Training power and speed for Karate - Kata vs Kumite
One for the Karateka and those who train them...or want to train them.
Reece Taylor (Kata) developing lower body power
Kumite karate is different to my school boy experience of repeating drilled punches and kicks in neat lines. It involves two athletes fighting in a large square, matted area (called a Tatami) and the aim - as you'd imagine in a fight - is to punch and kick your opponent more times than you are punched or kicked. There are of course far more intricacies to the tactical and skill components. For the purpose of a strength and conditioning coach, we are concerned primarily with what the sport requires in terms of power, speed, energy demands, and injury risks. This is where contact fights are quite different from the other expression of traditional Karate - Kata.
Kata and Kumite are now both part of the Olympic programme from 2020. I currently coach one athlete from each discipline and support coaches training a further 3 athletes on a programme which aims to get them to Olympic qualification level, no easy feat. In addition, I coach another male senior kumite athlete in another karate federation (read more about him here).
Over the last 3 years I have worked with Sophie Santillo (read her testimonial here) - a Kumite athlete who won international medals as a junior and has had some national success now as a senior -55kg. Her training looks very different from the male senior Kata athlete I now coach - Reece Taylor (read more about him here).
Kumite karate is characterised by quick and springy movement in and out of range, dominated by the stretch reflex action of the calf/achilles complex. Striking with any limb and allowing sweeps means the body must be able to rotate rapidly and limbs must have great reactive strength and elastic properties. The trunk must be able to deliver the force from the legs so that body punches are effective and blocking is secure. Movements happen in random and chaotic fashion and success relies on reading and anticipating the opponents attacks and defensive manoeuvres. In this sense it has many things in common with both boxing and Tae Kwon do.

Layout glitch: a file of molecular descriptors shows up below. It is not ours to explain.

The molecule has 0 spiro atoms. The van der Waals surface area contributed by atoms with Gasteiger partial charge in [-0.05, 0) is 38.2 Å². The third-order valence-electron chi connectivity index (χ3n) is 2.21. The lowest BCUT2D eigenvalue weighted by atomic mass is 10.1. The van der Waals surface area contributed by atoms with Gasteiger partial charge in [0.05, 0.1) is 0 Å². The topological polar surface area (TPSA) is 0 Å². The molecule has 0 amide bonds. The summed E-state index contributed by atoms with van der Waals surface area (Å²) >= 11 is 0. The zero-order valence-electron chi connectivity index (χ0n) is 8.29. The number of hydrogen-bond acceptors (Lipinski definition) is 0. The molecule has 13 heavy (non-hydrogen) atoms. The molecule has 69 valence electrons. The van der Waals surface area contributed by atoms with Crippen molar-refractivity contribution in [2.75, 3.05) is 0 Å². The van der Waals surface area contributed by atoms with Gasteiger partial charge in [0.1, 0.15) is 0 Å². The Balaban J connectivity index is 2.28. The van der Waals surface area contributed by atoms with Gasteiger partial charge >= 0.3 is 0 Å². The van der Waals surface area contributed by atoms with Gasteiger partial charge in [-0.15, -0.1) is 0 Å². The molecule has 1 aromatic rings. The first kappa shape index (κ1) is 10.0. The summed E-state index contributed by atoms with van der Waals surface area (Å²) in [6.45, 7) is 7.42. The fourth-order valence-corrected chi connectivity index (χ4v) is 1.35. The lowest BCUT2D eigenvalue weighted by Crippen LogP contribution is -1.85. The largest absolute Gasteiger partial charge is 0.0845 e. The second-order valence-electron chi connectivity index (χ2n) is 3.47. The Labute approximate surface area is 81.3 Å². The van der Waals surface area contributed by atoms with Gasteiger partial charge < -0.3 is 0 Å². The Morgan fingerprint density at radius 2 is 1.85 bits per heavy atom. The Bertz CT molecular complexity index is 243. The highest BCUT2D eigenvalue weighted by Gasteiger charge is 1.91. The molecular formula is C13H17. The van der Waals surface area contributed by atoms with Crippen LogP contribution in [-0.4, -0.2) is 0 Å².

In contrast Kata karate is rehearsed and systematic. Athletes have a select number of set kata routines to choose from, each of which has varying levels of technical difficulty. Athletes go head to head but display their routines rather than fight. Points are deducted according to lack of precision with kicks, punches, jumps and spins, or for lack of conviction and subjective elements like overall athleticism. In this sense it has much in common with kung fu, diving, or gymnastics competition.
Although all karate is born of the same or similar styles, fighting using karate as opposed to displaying purist karate movements requires quite a different athlete. There are very few who can do both to the elite standard.
The kata athlete must be powerful and athletic, and has to appear so. They must embody the martial art and movements must be crisp and technically perfect in order to score well. Training therefore must also follow these principles at times, ensuring that total control of the body is priority. Oddly for me, as a coach usually concerned with performance over aesthetics, the appearance of the kata athlete really matters. Symmetry is important. Looking, as well as being, in control of the kata is important. I imagine that it also adds a sense of how hard the athletes work, to be in great physical shape, and that can influence the subjective scoring.
This contrast in the athletes programmes goals has been a real eye opener for me. I've enjoyed the challenge of improving kumite athletes movement, striking and kicking for quite a while now but the idea of packing on muscle that is also of real use, and that doesn't reduce the speed and accuracy of the kata athlete is a novel and interesting one. I'm really looking forward to seeing what all the athletes can do and the success that I can help in achieving. Keep an eye on the blog and @alexpadams Instagram to see how they all develop. Oss.